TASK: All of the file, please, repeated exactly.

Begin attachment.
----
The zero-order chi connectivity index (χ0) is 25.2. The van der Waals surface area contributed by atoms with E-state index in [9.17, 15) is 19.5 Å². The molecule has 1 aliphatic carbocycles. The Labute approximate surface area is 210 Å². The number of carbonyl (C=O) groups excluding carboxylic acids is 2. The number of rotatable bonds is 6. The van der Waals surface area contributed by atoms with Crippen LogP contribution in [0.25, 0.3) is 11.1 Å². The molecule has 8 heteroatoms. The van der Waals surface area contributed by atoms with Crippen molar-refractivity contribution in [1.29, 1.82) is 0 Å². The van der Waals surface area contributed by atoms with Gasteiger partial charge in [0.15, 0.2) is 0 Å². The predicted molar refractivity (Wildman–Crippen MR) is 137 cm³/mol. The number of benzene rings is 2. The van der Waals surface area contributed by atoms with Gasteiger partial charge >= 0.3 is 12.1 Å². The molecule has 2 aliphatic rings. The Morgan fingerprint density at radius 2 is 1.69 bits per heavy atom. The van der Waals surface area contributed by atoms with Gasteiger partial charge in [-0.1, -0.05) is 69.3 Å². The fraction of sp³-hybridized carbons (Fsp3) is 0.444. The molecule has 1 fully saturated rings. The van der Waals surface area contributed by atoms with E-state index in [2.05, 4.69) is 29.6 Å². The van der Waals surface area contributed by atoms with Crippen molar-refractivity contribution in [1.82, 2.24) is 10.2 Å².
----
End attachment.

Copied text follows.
The zero-order chi connectivity index (χ0) is 25.2. The van der Waals surface area contributed by atoms with E-state index in [9.17, 15) is 19.5 Å². The molecule has 1 aliphatic carbocycles. The Labute approximate surface area is 210 Å². The number of carbonyl (C=O) groups excluding carboxylic acids is 2. The number of rotatable bonds is 6. The van der Waals surface area contributed by atoms with Crippen LogP contribution in [0.25, 0.3) is 11.1 Å². The molecule has 8 heteroatoms. The van der Waals surface area contributed by atoms with Crippen molar-refractivity contribution in [1.29, 1.82) is 0 Å². The van der Waals surface area contributed by atoms with Gasteiger partial charge in [0.15, 0.2) is 0 Å². The predicted molar refractivity (Wildman–Crippen MR) is 137 cm³/mol. The number of benzene rings is 2. The van der Waals surface area contributed by atoms with Gasteiger partial charge >= 0.3 is 12.1 Å². The molecule has 2 aliphatic rings. The Morgan fingerprint density at radius 2 is 1.69 bits per heavy atom. The van der Waals surface area contributed by atoms with Gasteiger partial charge in [-0.1, -0.05) is 69.3 Å². The fraction of sp³-hybridized carbons (Fsp3) is 0.444. The molecule has 1 fully saturated rings. The van der Waals surface area contributed by atoms with E-state index in [2.05, 4.69) is 29.6 Å². The van der Waals surface area contributed by atoms with Crippen molar-refractivity contribution in [1.82, 2.24) is 10.2 Å².